It took Netanyahu 10 years to return to power. Ten years in which Barak and Ehud Olmert would each make major efforts to reach an agreement with the Palestinians, and in between those efforts came a devastating Intifada and Ariel Sharon’s unilateral withdrawal from the Gaza Strip.

But now that Bibi’s been back for another 10 years, he’s finally succeeded in taking Israel back to 1998. Even the Gaza Strip, which Israel has physically left but continues to occupy by other means, is still on the agenda.

That’s not a bad thing. At least from his perspective. There’s no peace with the Palestinians, but that also means no concessions have been made by Israel. And the frozen Oslo Accords framework is still keeping the Palestinian Authority in place, cooperating with Israel on security in the West Bank.

The economy is once again being fueled by a tech sector on hyperdrive, Israel’s credit rating has even been upgraded to AAA. It seems unsustainable, especially with the Haredi politicians conspiring with Netanyahu to keep ultra-Orthodox men stuck in yeshivas, depriving tech companies of much-needed bright employees. But it’s still growing, like a bubble.

Labor rebranded itself as Zionist Union but is as stuck as ever in the polls, and Barak is once again on the sidelines. A political upset in next year’s election, however, looks much more unlikely. And will Netanyahu overcome the investigations once again? With all the details that have emerged so far, it seems impossible, but Attorney General Avichai Mendelblit, who is taking forever with his decision, could well turn out to be another Rubinstein.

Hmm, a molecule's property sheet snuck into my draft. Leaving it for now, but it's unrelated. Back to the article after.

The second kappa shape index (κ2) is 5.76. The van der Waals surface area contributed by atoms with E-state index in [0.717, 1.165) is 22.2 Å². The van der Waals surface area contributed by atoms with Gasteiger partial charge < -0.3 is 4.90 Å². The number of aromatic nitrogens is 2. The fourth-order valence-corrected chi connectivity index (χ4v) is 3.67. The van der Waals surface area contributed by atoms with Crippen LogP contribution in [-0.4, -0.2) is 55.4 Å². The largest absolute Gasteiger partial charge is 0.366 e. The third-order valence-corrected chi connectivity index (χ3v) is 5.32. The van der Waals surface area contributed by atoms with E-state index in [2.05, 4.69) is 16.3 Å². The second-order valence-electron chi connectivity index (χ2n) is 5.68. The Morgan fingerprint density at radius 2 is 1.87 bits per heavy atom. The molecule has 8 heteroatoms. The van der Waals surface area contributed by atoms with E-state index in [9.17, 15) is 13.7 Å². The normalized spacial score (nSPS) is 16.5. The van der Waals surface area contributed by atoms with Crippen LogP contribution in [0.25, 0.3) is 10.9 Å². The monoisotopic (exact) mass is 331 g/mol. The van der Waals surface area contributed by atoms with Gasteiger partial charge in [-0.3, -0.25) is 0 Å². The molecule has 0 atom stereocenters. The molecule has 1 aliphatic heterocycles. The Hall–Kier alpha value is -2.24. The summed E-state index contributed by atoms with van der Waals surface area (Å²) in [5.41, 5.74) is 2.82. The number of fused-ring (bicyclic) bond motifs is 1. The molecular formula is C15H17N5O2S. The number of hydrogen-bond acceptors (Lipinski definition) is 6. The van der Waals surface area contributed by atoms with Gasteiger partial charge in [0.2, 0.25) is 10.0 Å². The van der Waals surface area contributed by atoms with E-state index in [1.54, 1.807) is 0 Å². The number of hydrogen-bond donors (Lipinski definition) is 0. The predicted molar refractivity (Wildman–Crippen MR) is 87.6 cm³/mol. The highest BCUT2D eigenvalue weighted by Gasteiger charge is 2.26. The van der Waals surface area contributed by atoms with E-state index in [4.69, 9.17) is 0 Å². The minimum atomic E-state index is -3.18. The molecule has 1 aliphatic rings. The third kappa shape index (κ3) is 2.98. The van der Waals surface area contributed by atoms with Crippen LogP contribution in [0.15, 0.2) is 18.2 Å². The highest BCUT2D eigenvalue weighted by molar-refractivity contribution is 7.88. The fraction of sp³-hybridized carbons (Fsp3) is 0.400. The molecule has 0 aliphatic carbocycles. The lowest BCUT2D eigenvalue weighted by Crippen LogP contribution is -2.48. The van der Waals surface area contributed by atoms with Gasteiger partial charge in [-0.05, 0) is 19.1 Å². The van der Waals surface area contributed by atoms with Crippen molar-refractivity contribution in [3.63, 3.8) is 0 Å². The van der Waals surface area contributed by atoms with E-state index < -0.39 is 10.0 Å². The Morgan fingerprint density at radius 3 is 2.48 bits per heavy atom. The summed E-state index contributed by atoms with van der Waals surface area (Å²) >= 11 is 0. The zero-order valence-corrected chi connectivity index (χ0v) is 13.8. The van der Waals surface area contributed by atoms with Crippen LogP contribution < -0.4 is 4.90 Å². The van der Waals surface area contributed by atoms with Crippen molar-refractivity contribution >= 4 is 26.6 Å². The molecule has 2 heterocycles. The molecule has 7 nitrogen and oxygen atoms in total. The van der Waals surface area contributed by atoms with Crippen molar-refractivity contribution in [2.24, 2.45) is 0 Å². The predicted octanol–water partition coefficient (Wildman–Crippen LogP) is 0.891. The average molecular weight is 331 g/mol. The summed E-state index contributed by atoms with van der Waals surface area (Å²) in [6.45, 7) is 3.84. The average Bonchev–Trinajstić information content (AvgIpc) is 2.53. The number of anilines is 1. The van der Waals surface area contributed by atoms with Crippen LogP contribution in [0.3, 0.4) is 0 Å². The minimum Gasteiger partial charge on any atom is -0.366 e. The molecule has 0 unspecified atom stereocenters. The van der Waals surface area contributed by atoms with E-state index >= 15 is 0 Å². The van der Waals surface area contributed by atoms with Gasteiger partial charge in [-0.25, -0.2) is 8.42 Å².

Netanyahu’s Israel of 2018 is depressingly similar to Netanyahu’s Israel of 1998. Of course, Netanyahu argues that this is all “sour” left-wing carping and Israel has never been more prosperous, more secure and had healthier foreign relations with so many countries. From the polls at least, enough Israelis agree with him to keep him in power next year, and beyond.

The short-lived insurrection begun by Lieberman and for the space of a weekend, supported by Naftali Bennett, may have failed. But it was a harbinger of things to come. Lieberman, Bennett and the other right-wing “partners” are sensing weakness, the first trickles of blood in the water. The lazy consensual prediction of the Israeli political commentariat, that a fifth Netanyahu victory in 2019 is a foregone conclusion, fails to take into account the growing Bibi-fatigue within his own base.

Just as 1998 was followed by 1999, when Netanyahu’s divide-and-rule tactics couldn’t keep his coalition together, the same can happen in 2019. The right finally rebelled against him then over the Wye River Accord, even though it was minimal and only partially implemented. Now, on the streets of Sderot and on social media, similar tones are being heard from people who until recently were die-hard Bibi supporters. Then, the opposition got its act together, boosted by many moderate-right Israelis who simply couldn’t bear him any longer. There’s no reason to assume it couldn’t happen again, next year.